The White House received Monday a Commerce Department report on the auto industry that could trigger tariffs against imported cars and intensify tensions with Europe.
German Chancellor Angela Merkel has labeled as “frightening” the prospect that European car imports could be declared a national security threat to the United States.
Two people familiar with the matter earlier told AFP that the Commerce Department report has concluded that auto imports pose such a threat.
As part of his “America First” agenda, US President Donald Trump has already imposed a range of tariffs against allies, as well as China.
“Today, Secretary of Commerce Wilbur Ross formally submitted to President Donald J. Trump the results of the Department of Commerce’s investigation into the effect of imports of automobiles and automobile parts on the national security of the United States,” a Commerce Department statement issued late Sunday said.
It gave no further details. Sunday was the deadline for Ross to file his report.
Trump ordered the investigation in May, and after receiving the report he now has 90 days to decide whether or not to impose tariffs.
Trump has threatened 25 percent duties on European autos, especially targeting Germany, which he says has harmed the American car industry.
In July, Trump and European Commission President Jean-Claude Juncker reached a trade truce under which they pledged no new tariffs while negotiations continued.
The White House has already used the national security argument — saying that undermining the American manufacturing base impairs military readiness, among other claims — to impose steep tariffs on steel and aluminum imports.
His action drew instant retaliation from the EU, Canada, Mexico and China.
In 2017 just under half of the 17 million cars sold in the United States were imported, most of them produced in Canada and Mexico. Those two countries have reached a new free trade pact with Washington and are expected to be exempt from any new automobile duties.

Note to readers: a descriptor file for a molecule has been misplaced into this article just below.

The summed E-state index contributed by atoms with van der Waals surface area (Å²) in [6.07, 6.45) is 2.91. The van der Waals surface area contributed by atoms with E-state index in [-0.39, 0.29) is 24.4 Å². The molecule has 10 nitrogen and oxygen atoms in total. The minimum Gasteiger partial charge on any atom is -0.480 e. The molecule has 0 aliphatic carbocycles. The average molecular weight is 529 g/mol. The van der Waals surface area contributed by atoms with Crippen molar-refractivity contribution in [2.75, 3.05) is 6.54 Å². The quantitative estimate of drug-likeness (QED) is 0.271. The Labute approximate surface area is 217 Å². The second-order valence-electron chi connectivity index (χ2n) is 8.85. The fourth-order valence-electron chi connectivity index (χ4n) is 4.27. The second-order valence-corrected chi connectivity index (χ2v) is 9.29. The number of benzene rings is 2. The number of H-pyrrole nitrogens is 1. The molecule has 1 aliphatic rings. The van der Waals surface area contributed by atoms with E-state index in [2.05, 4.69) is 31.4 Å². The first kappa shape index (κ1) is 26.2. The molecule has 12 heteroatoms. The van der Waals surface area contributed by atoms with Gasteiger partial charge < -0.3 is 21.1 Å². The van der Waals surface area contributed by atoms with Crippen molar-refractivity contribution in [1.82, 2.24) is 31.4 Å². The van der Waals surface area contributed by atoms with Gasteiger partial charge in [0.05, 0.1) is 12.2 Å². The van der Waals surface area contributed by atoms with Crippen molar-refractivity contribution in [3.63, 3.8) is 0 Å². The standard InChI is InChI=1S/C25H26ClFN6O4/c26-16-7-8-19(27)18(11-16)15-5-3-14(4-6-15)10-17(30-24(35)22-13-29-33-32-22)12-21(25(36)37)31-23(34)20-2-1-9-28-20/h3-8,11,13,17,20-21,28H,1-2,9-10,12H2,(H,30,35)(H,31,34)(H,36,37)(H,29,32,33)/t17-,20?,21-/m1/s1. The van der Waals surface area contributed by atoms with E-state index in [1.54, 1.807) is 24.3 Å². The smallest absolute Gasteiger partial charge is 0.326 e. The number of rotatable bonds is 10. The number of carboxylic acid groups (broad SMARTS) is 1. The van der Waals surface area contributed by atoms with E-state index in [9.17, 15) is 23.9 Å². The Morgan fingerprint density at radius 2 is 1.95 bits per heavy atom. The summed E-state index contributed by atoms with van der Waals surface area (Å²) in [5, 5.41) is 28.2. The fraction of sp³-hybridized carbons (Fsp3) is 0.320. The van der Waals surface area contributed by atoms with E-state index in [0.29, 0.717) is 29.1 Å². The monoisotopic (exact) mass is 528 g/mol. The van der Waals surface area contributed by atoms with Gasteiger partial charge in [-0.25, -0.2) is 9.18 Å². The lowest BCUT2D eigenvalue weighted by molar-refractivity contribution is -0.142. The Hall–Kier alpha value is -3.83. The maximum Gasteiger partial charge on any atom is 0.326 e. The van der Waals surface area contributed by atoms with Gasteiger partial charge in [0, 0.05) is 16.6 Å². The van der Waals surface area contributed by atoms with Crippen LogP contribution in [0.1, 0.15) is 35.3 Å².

German automobile groups last year exported 470,000 cars from Germany to the United States, according to the VDA manufacturers’ federation.
Aside from economic matters, US-European ties are already upended over Trump’s approach towards Iran and Syria, as well as other issues.
Trump betting he can win re-election by spinning new conspiracy theories to explain investigations: report
Special counsel Robert Mueller's probe into President Donald Trump's association with Russian efforts to undermine the 2016 presidential election may be over. But that does not mean the president is free from oversight.
According to Politico, Trump is still facing 15 civil and criminal probes by at least nine federal, state, and municipal agencies on everything from obstruction of justice to campaign finance violations to using his office to enrich his family and businesses. But president is not bothered by these investigations — or at least, he believes that he can use them to his political advantage.
Meet the mysterious conservative lawyer who keeps turning up in the Russia probes
A prominent conservative lawyer keeps showing up in dramas central to the Trump administration and its battles with Congress—and it turns out he has intimate knowledge of Felix Sater’s intelligence work for the U.S. government while he was working with Trump.
The Moscow-born Sater is the financial criminal and violent felon who worked closely with Trump for years while simultaneously serving as a long-term informant for the FBI and other national security agencies.
In 2015 and into mid-2016, Sater pushed for the development of a Trump Tower in Moscow with his old friend Michael Cohen, Trump’s longtime fixer, while trying to enlist support from the Russian government for Trump’s campaign.
House Democrats have a new list of ‘star witnesses’ who are beyond Trump’s reach: report
According to a report from Politico, House leaders have developed a new plan to get what are called "star witnesses" to appear in public hearings who are outside of Donald Trump's ability to block them from speaking by asserting executive privilege.
With former Oval Office employees avoiding or ignoring subpoenas as the White House runs interference for them, investigators are eyeing people who were close to Donald Trump's 2016 campaign -- but were not government employees.